LeBron James, the NBA's reigning two-time MVP, is ending months of speculation and suspense by telling the world Thursday night where he'll play basketball next season.
Will he stay in Cleveland, which has braced itself for maybe the most heartbreaking moment in a lifetime of sports agony?
Will he go to Miami and join fellow U.S. Olympic teammates Dwyane Wade and Chris Bosh in a power trio to rival any in NBA history?
Will he succumb to New York's bright lights?
Or will he head to Chicago, where the Bulls have a young, talented roster and Michael Jordan's daunting legacy?
Much is at stake, and there are lots of opinions about what he should do. President Barack Obama openly rooted for his hometown Bulls, which may not help his poll numbers in Ohio.
ESPN is televising James' decision live from a Boys & Girls Club in Greenwich, Conn., a group with which James has a relationship. Frank Sanchez, the vice president for corporate and partner relationships for the Boys & Girls Clubs of America, said James approached the organization last weekend about using its location for his big show.
The TV special should raise at least $1 million to help refurbish gyms under a program that James' foundation will help direct, and kids from the Greenwich club were invited to attend the announcement, Sanchez said.
In the hours before his choice was revealed, the sports world spun out of control with speculation and rumors. Some reports said he had told his inner circle he is leaning toward the Miami Heat.
James, Bosh and Wade entered the pros in the same year, the respective Nos. 1, 4 and 5 picks in the 2003 draft. They went their separate ways: James to Cleveland, Bosh to Toronto and Wade to Miami, where he won a championship partnered with center Shaquille O'Neal in 2006. That year, James, Bosh and Wade all signed matching contracts to make sure they were all unrestricted free agents at the same time.
They won gold medals together at the 2008 Beijing Olympics, and could now be poised to unite in South Florida.
Season-ticket sales for the Heat's coming 41-game season were suspended Thursday afternoon after the entire supply of available seats were sold out. Not every seat has been released for sale yet and some will be held back for single-game purchases at the 19,600-capacity arena.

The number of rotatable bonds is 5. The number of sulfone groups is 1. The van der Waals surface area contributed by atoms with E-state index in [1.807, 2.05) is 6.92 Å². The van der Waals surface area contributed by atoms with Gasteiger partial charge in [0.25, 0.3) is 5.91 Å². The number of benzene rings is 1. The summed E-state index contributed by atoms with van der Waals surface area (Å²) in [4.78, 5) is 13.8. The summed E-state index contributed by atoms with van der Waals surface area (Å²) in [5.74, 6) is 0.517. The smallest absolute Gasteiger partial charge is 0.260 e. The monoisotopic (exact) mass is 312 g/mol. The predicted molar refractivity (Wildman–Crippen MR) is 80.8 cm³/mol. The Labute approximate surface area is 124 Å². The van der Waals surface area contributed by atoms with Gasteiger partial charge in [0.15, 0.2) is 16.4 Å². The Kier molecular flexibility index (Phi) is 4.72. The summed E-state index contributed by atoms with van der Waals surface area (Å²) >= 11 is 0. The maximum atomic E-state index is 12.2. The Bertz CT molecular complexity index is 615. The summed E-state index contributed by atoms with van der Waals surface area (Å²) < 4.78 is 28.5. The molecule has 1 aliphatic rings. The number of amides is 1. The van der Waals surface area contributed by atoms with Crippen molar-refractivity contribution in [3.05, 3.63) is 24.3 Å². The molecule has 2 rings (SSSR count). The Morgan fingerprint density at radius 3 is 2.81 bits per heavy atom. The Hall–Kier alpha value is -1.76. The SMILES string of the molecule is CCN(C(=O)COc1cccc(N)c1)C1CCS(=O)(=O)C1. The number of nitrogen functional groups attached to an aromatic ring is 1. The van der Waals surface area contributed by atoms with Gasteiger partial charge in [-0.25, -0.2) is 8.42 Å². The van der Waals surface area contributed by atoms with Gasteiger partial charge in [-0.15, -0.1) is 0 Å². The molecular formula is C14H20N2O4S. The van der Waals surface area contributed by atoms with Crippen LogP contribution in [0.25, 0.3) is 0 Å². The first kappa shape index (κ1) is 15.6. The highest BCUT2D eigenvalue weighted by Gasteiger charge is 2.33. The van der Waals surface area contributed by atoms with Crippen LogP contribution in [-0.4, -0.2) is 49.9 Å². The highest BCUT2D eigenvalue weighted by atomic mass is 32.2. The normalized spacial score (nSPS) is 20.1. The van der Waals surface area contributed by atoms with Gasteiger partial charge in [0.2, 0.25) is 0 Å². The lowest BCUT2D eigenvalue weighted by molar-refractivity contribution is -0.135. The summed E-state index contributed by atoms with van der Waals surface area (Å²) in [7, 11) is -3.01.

"I'll believe it when I see it," Louisville coach Rick Pitino said while attending a tournament of high school stars at Cleveland State University, co-sponsored by James and Nike, one of the 25-year-old's corporate partners. "In the end, it's going to be tough for LeBron to turn down what he has here, but there could be some championships for him down there."
James, in a T-shirt and shorts, showed up at the tournament in midafternoon with former teammate Damon Jones. James nervously chewed his fingernails while watching some high-schoolers play. He stayed a little more than an hour before heading off in a white Bentley, presumably on his way to the airport.
He did not speak to a reporter, but said "thank you" to some coaches in the stands who wished him luck.
In Greenwich, fans and media set up their own camp across the street from the Boys and Girls club more than five hours before the announcement. More than 15 satellite trucks lined the streets, and about two dozen fans with beach chairs and coolers settled on a patch of grass, hoping for a glimpse of James.
By 6:30 p.m. more than 100 people had gathered.
Dustin Dobbs wore a James jersey and carried a small radio to listen to the announcement — one he said merited all the hype.
"He's the face of basketball today," the 18-year-old from Westport, Conn. said. "This is all worth it."